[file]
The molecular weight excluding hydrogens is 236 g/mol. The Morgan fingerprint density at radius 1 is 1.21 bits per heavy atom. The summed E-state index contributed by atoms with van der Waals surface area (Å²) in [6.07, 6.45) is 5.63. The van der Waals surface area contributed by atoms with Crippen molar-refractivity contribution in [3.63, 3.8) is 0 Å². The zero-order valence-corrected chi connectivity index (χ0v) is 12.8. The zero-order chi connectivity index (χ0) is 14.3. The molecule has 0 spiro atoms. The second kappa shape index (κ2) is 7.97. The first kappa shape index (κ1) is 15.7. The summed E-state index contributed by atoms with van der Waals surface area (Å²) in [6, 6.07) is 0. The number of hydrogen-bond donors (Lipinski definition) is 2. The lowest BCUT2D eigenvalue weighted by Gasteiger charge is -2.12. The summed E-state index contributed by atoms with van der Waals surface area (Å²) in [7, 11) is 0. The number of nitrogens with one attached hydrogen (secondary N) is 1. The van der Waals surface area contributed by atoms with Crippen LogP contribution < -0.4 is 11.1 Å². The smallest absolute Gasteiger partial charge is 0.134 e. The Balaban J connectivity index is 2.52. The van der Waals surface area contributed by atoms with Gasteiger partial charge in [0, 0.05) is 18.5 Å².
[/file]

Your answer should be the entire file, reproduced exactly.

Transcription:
The molecular weight excluding hydrogens is 236 g/mol. The Morgan fingerprint density at radius 1 is 1.21 bits per heavy atom. The summed E-state index contributed by atoms with van der Waals surface area (Å²) in [6.07, 6.45) is 5.63. The van der Waals surface area contributed by atoms with Crippen molar-refractivity contribution in [3.63, 3.8) is 0 Å². The zero-order valence-corrected chi connectivity index (χ0v) is 12.8. The zero-order chi connectivity index (χ0) is 14.3. The molecule has 0 spiro atoms. The second kappa shape index (κ2) is 7.97. The first kappa shape index (κ1) is 15.7. The summed E-state index contributed by atoms with van der Waals surface area (Å²) in [6, 6.07) is 0. The number of hydrogen-bond donors (Lipinski definition) is 2. The lowest BCUT2D eigenvalue weighted by Gasteiger charge is -2.12. The summed E-state index contributed by atoms with van der Waals surface area (Å²) in [7, 11) is 0. The number of nitrogens with one attached hydrogen (secondary N) is 1. The van der Waals surface area contributed by atoms with Crippen LogP contribution < -0.4 is 11.1 Å². The smallest absolute Gasteiger partial charge is 0.134 e. The Balaban J connectivity index is 2.52. The van der Waals surface area contributed by atoms with Gasteiger partial charge in [0, 0.05) is 18.5 Å².